Weekend Garden Notes
Snowdrops are blooming. It’s a relief to finally see the first snowdrops (Galanthus) in bloom. In 2012 they bloomed in February and were done by mid-March. This year they are just getting started.
I really should have kept track of the varieties I planted, but I didn’t so I can’t know which kinds are early and which are later.
Right now there are a few clumps in bloom. There are larger clumps that are getting close to blooming. And there are others that are just now poking up out of the ground.
Regardless, it is a pleasure to see them, as they are the only blooms to be found at the moment.
Reports of winter’s demise were a little premature. I may have jumped the gun in a recent post when I declared Victory over Snow. There are still patches of snow here in the front garden (north of the house). We even had a dusting of snow over Saturday night. However, based on the current weather report I am confident the snow will be gone by next weekend.
The back garden is already snow-free, I’m glad to say.
Fun with pruning. Today was on the cold side, but pleasant when the sun wasn’t hiding behind clouds. I took advantage of some free time to get started with spring clean up. I pruned the Clematis jackamanii, the cranberrybush Viburnum (Viburnum trilobum), and the trumpet honeysuckle (Lonicera sempervirens).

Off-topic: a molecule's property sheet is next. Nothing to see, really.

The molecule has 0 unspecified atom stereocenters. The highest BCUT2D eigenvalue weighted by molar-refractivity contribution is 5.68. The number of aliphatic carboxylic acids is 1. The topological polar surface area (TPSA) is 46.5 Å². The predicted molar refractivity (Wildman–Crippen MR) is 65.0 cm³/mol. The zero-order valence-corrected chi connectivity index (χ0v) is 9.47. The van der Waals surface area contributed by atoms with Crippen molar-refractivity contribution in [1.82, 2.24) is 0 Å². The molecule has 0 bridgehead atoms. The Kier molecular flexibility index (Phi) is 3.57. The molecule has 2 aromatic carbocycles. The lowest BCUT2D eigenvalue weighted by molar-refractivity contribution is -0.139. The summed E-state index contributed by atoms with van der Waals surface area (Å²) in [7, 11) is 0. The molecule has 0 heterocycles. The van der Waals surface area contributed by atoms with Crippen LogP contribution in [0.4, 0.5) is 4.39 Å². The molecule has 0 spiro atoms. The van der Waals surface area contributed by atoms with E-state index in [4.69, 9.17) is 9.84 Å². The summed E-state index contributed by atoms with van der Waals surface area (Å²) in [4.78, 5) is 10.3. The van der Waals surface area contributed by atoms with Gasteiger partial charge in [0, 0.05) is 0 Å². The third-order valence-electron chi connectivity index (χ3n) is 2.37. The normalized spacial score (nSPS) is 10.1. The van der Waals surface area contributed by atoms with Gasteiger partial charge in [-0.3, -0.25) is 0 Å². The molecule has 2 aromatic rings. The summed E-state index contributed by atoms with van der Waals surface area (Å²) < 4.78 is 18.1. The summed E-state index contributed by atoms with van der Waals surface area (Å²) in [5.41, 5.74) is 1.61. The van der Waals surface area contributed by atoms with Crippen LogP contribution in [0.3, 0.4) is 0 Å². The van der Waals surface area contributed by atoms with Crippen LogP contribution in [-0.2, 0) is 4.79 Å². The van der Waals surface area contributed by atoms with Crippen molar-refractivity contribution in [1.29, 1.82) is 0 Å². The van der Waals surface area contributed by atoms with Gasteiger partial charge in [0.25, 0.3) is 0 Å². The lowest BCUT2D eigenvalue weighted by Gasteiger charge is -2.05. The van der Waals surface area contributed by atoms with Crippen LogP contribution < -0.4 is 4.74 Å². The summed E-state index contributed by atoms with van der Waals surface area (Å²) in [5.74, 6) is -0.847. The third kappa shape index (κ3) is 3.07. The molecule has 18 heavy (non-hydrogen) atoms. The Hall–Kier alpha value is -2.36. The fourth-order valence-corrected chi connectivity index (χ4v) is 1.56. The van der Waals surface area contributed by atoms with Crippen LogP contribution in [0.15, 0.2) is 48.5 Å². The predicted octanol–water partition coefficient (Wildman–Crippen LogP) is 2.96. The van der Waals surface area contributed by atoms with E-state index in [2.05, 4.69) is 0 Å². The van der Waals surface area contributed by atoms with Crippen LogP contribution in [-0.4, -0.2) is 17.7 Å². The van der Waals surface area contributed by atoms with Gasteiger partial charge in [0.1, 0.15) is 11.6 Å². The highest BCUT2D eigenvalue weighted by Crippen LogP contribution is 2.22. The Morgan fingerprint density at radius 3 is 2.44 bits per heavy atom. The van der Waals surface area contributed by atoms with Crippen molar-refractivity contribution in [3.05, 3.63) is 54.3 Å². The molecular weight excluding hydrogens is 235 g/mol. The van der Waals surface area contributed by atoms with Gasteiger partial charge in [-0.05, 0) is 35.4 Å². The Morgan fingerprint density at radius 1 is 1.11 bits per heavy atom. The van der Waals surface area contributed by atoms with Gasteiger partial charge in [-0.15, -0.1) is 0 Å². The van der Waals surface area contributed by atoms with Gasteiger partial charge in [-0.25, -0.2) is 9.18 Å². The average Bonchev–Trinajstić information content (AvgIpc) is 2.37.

Oh, and I cut back our various roses. We have shrub roses that are pretty hardy (‘Cassie’, ‘Sallie Holmes’), plus the rambler ‘Darlow’s Enigma’ and the wild prairie rose (Rosa setigera). I’m not expert at rose pruning, but tough plants like these are pretty forgiving – they remind us that roses are basically descended from brambles.
I also got started on the red and black elderberries (Sambucus racemosa and canadensis). Elderberries benefit from cutting back pretty hard, in my experience.
There is something very satisfying about pruning, especially at this time of year. When you are done the plants look clean, streamlined, and ready to jump into spring. Also, it just felt good to get started on getting the garden ready for spring.
A dead rose and missing hellebores. It looks like my new rose, ‘Strike It Rich’, did not survive the winter. This is a sad loss, but I’m not surprised that a rose planted in late summer did not survive this frigid winter. I have never had to cover my roses with mulch in the past, and even this year my established roses didn’t need it. But perhaps it would have saved ‘Strike It Rich’.
Any thoughts on a replacement? I want something fragrant and either yellow or orange.
Also, the rabbits seem to have eaten all the hellebore (Helleborus orientalis) foliage. The hellebores were all planted last fall – my first venture with this plant. Can I expect them to come back? I surely hope so.
How was your weekend? Were you able to get out and work in your garden?